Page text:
Solar Market Outlook in Nigeria
With a population of 200 million and an economy that relies mostly on its oil reserves, the economy of Nigeria is highly volatile. Add to that Nigeria’s electricity woes. Many residents and business owners in the country rely on generators to power up their business and even then a huge percentage of the population has no access to electricity.
Experts agree that this shouldn’t be the case as this is a tropical country. Geographically, its location close to the equator means that it has mostly sunny days throughout the year. The government is hoping that this renewable energy source could be the solution they’re seeking to combat the electricity woes that have haunted them for decades.
The National Renewable Energy and Energy Efficiency Policy in Nigeria was established in 2014. This policy details that Nigeria has a target of 20% electricity generation from renewable sources, mostly solar, in an effort to address the nationwide electricity shortage. They are also hoping to encourage more private investments in solar power plants.
There is notably a high solar potential in Nigeria, which gets up to 7 hours of sunlight daily. If this sunlight can be harnessed, it will produce 333,000 MW of solar power, which should be more than enough to bridge the electricity gap in the country.
Solar Energy Equipment Supply Capacity in Nigeria
Just as solar power plant projects are limited, there is also limited availability in local manufacturers of solar equipment in Nigeria. For those looking to make solar installations, you can turn to online or global suppliers and distributors for that.
Top Major Seaports & Logistics in Nigeria
Transporting and logistics handling of solar equipment into Nigeria should be easy since there are plenty of commercial ports available such as
- Lagos Port Complex,
- Calabar Port Complex,
- Delta Port,
- Rivers Port Complex,
- Tin Can Island Port,
- the Onne Port.
All solar power systems are composed of solar batteries. However, not all solar panel system manufacturers and installers provide one solar battery type. Most of the time they offer different models of batteries. Generally, there are four main types of solar batteries that are paired with residential solar panel systems. The commonly used batteries are Lead-acid batteries, Lithium-ion batteries, Nickel-based batteries, and Flow batteries. Each of these solar batteries has its own characteristics. But among the four types, the most commonly used is the lead-acid batteries, and this type of battery also comes with different variations.
For today’s article, we will discuss one of the lead-acid battery types, which is the Gel battery.
What is Gel Battery?
A gel battery is a common type of sealed lead-acid battery. The major difference between gel batteries among the other lead-acid options is the material inside. Generally, a gel battery is made up of silica in its inner electrolyte mixture, which is responsible for producing a gel-like substance. Among other lead-acid batteries, gel batteries produce more power. Besides, this battery is valve-regulated, low maintenance, extremely robust, and versatile.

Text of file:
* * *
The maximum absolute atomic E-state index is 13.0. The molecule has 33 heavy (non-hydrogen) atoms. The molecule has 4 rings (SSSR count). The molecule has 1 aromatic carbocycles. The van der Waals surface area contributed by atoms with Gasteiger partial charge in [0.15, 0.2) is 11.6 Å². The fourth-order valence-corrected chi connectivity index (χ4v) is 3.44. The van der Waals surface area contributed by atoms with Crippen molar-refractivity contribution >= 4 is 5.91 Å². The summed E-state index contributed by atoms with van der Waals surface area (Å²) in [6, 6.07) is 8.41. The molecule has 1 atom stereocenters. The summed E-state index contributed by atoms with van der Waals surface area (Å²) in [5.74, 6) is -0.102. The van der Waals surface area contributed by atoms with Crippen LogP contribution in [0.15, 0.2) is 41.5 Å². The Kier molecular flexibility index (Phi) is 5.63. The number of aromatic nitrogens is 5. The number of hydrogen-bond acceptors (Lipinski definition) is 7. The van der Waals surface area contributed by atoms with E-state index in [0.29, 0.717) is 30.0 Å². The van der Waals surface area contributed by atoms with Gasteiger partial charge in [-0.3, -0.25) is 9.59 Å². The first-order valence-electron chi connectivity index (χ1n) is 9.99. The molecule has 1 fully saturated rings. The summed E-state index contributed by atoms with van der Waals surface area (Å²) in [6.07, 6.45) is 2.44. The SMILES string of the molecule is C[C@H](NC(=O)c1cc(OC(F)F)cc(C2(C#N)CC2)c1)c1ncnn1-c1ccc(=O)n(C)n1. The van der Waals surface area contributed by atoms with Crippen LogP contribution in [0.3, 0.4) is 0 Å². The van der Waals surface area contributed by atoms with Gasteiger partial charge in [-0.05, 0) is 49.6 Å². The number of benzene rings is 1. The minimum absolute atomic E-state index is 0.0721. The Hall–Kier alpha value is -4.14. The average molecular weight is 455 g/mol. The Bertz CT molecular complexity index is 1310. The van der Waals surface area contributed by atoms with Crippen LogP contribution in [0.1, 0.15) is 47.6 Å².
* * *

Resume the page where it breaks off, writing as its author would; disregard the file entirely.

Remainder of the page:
Since the battery is also “sealed”, it does not require water level monitoring unlike standard lead-acid options, plus it does not expel gas. It only produces few fumes so it’s ideal to use in any place without much ventilation. These factors make it a safer option for solar panel systems than other traditional lead-acid options.
Advantages and Disadvantages of Gel batteries
Gel Batteries are becoming increasingly popular when it comes to solar battery choice due to their several advantages and minimal disadvantages.
- It is ideal for deep cycle applications and the battery life span is ranging between 500 to 5000 cycles.
- It does not require any high maintenance, unlike other batteries.
- Since it produces a gel-like structure, there will be no spill.
- It has minimal corrosion making it compatible with sensitive electronic devices
- Rugged and vibration-resistant
- Safe option to choose. You’re less likely to suffer from sulphuric acid burns.
- Among the other lead-acid batteries, it has the most expensive initial cost.
- Water cannot be refilled if overcharging happens.
- You are required to use special chargers and regulators.
- Hot temperatures can adversely affect the acid, making the gel hard and may shrink away from plates.
Conclusion: Is it Good to Partner Gel Batteries with Solar Panels?
When it comes to solar panels, the most debated type of battery to partnered with solar panels are the Gel battery and AGM batteries. However, not all solar installations are identical, and there are several factors such as climate and discharge demands to consider when choosing what’s the best battery.
If you’re going to observe, gel batteries remain on top as they provide many benefits to solar users for long-term energy storage. Although gel battery is the most expensive among the lead-acid batteries, it is free from high maintenance, making it still an ideal battery for solar users, particularly for smaller solar projects.
On the other side, for most residential solar panel installation that requires high energy demand to power its entire household, you may consider exploring lithium-ion batteries like the Tesla Powerwall to cover all the high energy input from a solar panel system.